2. I couldn’t even stand to read this. Next time you want scientific evidence on the ketogenic diet, discuss it with some who actually does it.

  3. Christopher Loflin on

    >80% of diet comes from fat and 20% comes from protein

    There’s problem #1. You were undoubtedly not getting enough protein. This is a moderate-protein, not low-protein diet.

    >Used in some medical circles to treat children with epilepsy as it may help prevent seizures in children who are non-responsive to medication (but studies have shown it only helps 30% of these children).

    This diet is INCREDIBLY restrictive and is NOT the ketogenic diet that most people are on. To treat epilepsy the diet has to be very controlled with medical supervision. This is not a requirement outside of major health concerns.

    >Organ damage is a warning of this diet

    I’ll get to that in a second because it’s a dangerous and incredibly vague statement to be making.

    >The calories you’re eating must be strictly monitored to make sure you’re not eating more than your body needs.

    Every single diet requires that you are cognizant of your daily caloric intake. The ketogenic diet is not any different from any other diet.

    >This diet is totally unsustainable in the long-term.

    Opinions based upon fact are quantitatively better than opinions.

    >Cons: places a huge stress on liver and kidneys and kidney and gallstones are a possible side effect of the diet.

    Please read these studies that state the complete opposite of what you are stating. Gallstones are a possible side effect of any diet, correct?

    No toxic effects from ketosis: http://www.ncbi.nlm.nih.gov/pubmed/22653255?dopt=Abstract
    1 year study, no difference: http://www.ncbi.nlm.nih.gov/pubmed/16652223
    24 week study, Type-II diabetes, renal function unaffected: http://www.ncbi.nlm.nih.gov/pubmed/19099589/
    Improved liver function in cancer patients, 6 weeks: http://www.ncbi.nlm.nih.gov/pubmed/21794124?dopt=Abstract&holding=f1000,f1000m,isrctn
    A six week study, GGT/ALT/AST for liver function, BUN/creatinine for kidney function:
    http://www.ncbi.nlm.nih.gov/pubmed/21992535

    >The food plan is very rigid: 80% coming from fat needs to be a lot of pure fat sources. There’s not a lot of room in the diet for much else. Lacks vitamin and minerals and leads to extreme fatigue, therefore training might suffer as a result.

    If this statement were true your conclusion may be as well. It isn’t. Your lack of research is what stopped this from being successful for you. And, again – ANY DIET can lack vitamins and minerals. It’s imperative that people research what they are doing and make sure that they are taking care of their bodies!

    Training may suffer as a result but it has more to do with the necessary upregulation of enzymatic activity to burn fatty acids for fuel. This takes some time and varies from person to person.

    Having said that, glycolytic exercises will suffer in performance overall but there are ways around this, namely targeted carbohydrate intake to fuel glycogen stores.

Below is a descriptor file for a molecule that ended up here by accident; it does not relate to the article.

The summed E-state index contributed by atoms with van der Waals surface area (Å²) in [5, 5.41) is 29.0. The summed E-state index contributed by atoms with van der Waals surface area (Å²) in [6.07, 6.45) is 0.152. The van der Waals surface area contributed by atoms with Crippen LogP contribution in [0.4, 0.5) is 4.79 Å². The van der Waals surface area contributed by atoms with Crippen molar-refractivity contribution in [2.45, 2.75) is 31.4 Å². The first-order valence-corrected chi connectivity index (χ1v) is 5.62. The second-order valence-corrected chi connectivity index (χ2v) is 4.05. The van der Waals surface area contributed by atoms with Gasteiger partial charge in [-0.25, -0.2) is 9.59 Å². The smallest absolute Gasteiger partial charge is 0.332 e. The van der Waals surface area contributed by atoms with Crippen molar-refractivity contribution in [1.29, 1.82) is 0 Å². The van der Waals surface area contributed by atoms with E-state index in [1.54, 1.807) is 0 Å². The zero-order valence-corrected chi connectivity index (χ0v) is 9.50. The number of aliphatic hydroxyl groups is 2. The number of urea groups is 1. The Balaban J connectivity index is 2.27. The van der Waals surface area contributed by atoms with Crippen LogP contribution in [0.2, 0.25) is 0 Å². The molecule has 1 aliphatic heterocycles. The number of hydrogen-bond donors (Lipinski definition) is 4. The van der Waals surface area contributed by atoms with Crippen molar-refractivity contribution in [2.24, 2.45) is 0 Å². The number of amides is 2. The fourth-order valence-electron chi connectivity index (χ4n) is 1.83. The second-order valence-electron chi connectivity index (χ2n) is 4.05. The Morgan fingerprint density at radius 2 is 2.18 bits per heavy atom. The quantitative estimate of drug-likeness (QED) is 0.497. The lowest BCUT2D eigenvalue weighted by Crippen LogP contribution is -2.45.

>Doesn’t allow for high-performance energy boosts. This fuel system doesn’t allow for the extra boost at the end of the race (e.g. such as hill climbs in a triathlon) that glycogen stores would have given you.

    May want to ask this guy how well he did:

    http://www.meandmydiabetes.com/2012/08/11/western-states-100-low-carber-wins-ultramarathon-steve-phinney-and-jeff-volek-study/

    For the “high-performance” energy boost you fail to mention the complete lack of necessity during those events of having to constantly refuel glucose. There’s an upper limit to absorption by the body that a low-carb endurance athlete needn’t concern themselves with.

    >Ability to perform high intensity work might be decreased from this diet.

    Finally, something I can agree with. Still temporary!

    >It’s an extreme form of eating and the body doesn’t like extreme changes, especially in regards to gut health. Some people may experience bad breath and/or a ketogenic scent. Hair loss is another potential side effect.

    All hyperbolic adjectives aside, anything that bucks the trend is easy to label extreme. Where’s your data or scientific proof regarding gut health?

    This “extreme” change was a biological adaptation over millions of years that allowed our species to evolve and survive. Do you understand the ketone pathway and the necessity of this in low-carbohydrate energy environments during our ascent to the top of the food chain?

    >There’s so many other ways to lose weight than going to this extreme and putting your body through this much stress.

    I’ll give you this – the *psychological* stress may be very unappealing to some and it seems very obvious you were in that camp.

    >It is not sustainable and is not meant to be followed in the long-term.

    You repeated this. Saying this more than once doesn’t make it true.

    >Imagine trying to eat out whilst following this diet; it would be extremely hard.